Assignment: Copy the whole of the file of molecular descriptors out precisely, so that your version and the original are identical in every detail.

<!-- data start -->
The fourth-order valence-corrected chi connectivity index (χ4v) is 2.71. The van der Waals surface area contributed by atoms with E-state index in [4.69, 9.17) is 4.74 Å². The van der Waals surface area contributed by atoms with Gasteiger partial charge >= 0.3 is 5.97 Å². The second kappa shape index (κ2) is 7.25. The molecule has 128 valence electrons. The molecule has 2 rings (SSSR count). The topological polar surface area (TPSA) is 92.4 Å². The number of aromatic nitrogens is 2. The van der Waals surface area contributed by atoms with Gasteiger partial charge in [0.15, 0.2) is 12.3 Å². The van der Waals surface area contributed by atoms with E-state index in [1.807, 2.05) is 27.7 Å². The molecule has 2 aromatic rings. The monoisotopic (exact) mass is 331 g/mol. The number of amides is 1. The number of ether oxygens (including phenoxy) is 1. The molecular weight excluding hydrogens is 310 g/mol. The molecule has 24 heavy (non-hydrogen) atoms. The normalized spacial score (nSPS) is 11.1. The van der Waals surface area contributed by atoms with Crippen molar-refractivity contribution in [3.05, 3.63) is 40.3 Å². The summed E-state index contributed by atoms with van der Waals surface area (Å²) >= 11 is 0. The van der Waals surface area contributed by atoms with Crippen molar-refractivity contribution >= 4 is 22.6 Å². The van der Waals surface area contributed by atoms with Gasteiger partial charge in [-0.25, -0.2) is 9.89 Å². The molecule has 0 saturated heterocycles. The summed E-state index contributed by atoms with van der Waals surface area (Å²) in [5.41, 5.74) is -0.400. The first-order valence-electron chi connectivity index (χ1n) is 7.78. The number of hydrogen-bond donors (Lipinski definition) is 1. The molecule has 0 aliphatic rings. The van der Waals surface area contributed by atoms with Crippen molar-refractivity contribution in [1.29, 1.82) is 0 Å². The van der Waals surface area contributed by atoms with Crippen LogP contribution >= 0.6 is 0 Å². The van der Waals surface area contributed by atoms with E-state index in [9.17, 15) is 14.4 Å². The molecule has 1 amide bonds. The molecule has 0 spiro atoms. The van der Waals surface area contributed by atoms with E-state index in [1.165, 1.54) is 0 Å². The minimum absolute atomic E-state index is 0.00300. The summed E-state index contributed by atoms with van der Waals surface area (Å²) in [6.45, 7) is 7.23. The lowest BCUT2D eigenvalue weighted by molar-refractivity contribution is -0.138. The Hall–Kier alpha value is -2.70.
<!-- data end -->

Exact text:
The fourth-order valence-corrected chi connectivity index (χ4v) is 2.71. The van der Waals surface area contributed by atoms with E-state index in [4.69, 9.17) is 4.74 Å². The van der Waals surface area contributed by atoms with Gasteiger partial charge >= 0.3 is 5.97 Å². The second kappa shape index (κ2) is 7.25. The molecule has 128 valence electrons. The molecule has 2 rings (SSSR count). The topological polar surface area (TPSA) is 92.4 Å². The number of aromatic nitrogens is 2. The van der Waals surface area contributed by atoms with Gasteiger partial charge in [0.15, 0.2) is 12.3 Å². The van der Waals surface area contributed by atoms with E-state index in [1.807, 2.05) is 27.7 Å². The molecule has 2 aromatic rings. The monoisotopic (exact) mass is 331 g/mol. The number of amides is 1. The number of ether oxygens (including phenoxy) is 1. The molecular weight excluding hydrogens is 310 g/mol. The molecule has 24 heavy (non-hydrogen) atoms. The normalized spacial score (nSPS) is 11.1. The van der Waals surface area contributed by atoms with Crippen molar-refractivity contribution in [3.05, 3.63) is 40.3 Å². The summed E-state index contributed by atoms with van der Waals surface area (Å²) >= 11 is 0. The van der Waals surface area contributed by atoms with Crippen molar-refractivity contribution >= 4 is 22.6 Å². The van der Waals surface area contributed by atoms with Gasteiger partial charge in [-0.25, -0.2) is 9.89 Å². The molecule has 0 saturated heterocycles. The summed E-state index contributed by atoms with van der Waals surface area (Å²) in [5.41, 5.74) is -0.400. The first-order valence-electron chi connectivity index (χ1n) is 7.78. The number of hydrogen-bond donors (Lipinski definition) is 1. The molecule has 0 aliphatic rings. The van der Waals surface area contributed by atoms with Crippen molar-refractivity contribution in [1.29, 1.82) is 0 Å². The van der Waals surface area contributed by atoms with Crippen LogP contribution >= 0.6 is 0 Å². The van der Waals surface area contributed by atoms with E-state index in [9.17, 15) is 14.4 Å². The molecule has 1 amide bonds. The molecule has 0 spiro atoms. The van der Waals surface area contributed by atoms with E-state index in [1.165, 1.54) is 0 Å². The minimum absolute atomic E-state index is 0.00300. The summed E-state index contributed by atoms with van der Waals surface area (Å²) in [6.45, 7) is 7.23. The lowest BCUT2D eigenvalue weighted by molar-refractivity contribution is -0.138. The Hall–Kier alpha value is -2.70.